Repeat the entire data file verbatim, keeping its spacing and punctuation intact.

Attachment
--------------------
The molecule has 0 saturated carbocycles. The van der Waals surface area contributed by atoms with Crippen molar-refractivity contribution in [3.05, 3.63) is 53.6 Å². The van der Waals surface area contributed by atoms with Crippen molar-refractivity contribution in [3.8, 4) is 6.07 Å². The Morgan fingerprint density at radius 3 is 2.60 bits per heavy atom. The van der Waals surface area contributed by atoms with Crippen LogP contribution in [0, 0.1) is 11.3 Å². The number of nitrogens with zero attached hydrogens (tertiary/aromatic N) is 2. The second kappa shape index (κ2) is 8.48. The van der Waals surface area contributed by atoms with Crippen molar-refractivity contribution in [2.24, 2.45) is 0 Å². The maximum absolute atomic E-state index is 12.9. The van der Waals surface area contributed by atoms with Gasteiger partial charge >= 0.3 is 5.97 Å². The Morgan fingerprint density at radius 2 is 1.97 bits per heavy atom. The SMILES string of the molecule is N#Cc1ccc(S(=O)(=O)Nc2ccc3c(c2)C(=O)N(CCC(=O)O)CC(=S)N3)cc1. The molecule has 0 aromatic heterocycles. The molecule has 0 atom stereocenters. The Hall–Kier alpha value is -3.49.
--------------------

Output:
The molecule has 0 saturated carbocycles. The van der Waals surface area contributed by atoms with Crippen molar-refractivity contribution in [3.05, 3.63) is 53.6 Å². The van der Waals surface area contributed by atoms with Crippen molar-refractivity contribution in [3.8, 4) is 6.07 Å². The Morgan fingerprint density at radius 3 is 2.60 bits per heavy atom. The van der Waals surface area contributed by atoms with Crippen LogP contribution in [0, 0.1) is 11.3 Å². The number of nitrogens with zero attached hydrogens (tertiary/aromatic N) is 2. The second kappa shape index (κ2) is 8.48. The van der Waals surface area contributed by atoms with Crippen molar-refractivity contribution in [2.24, 2.45) is 0 Å². The maximum absolute atomic E-state index is 12.9. The van der Waals surface area contributed by atoms with Gasteiger partial charge >= 0.3 is 5.97 Å². The Morgan fingerprint density at radius 2 is 1.97 bits per heavy atom. The SMILES string of the molecule is N#Cc1ccc(S(=O)(=O)Nc2ccc3c(c2)C(=O)N(CCC(=O)O)CC(=S)N3)cc1. The molecule has 0 aromatic heterocycles. The molecule has 0 atom stereocenters. The Hall–Kier alpha value is -3.49.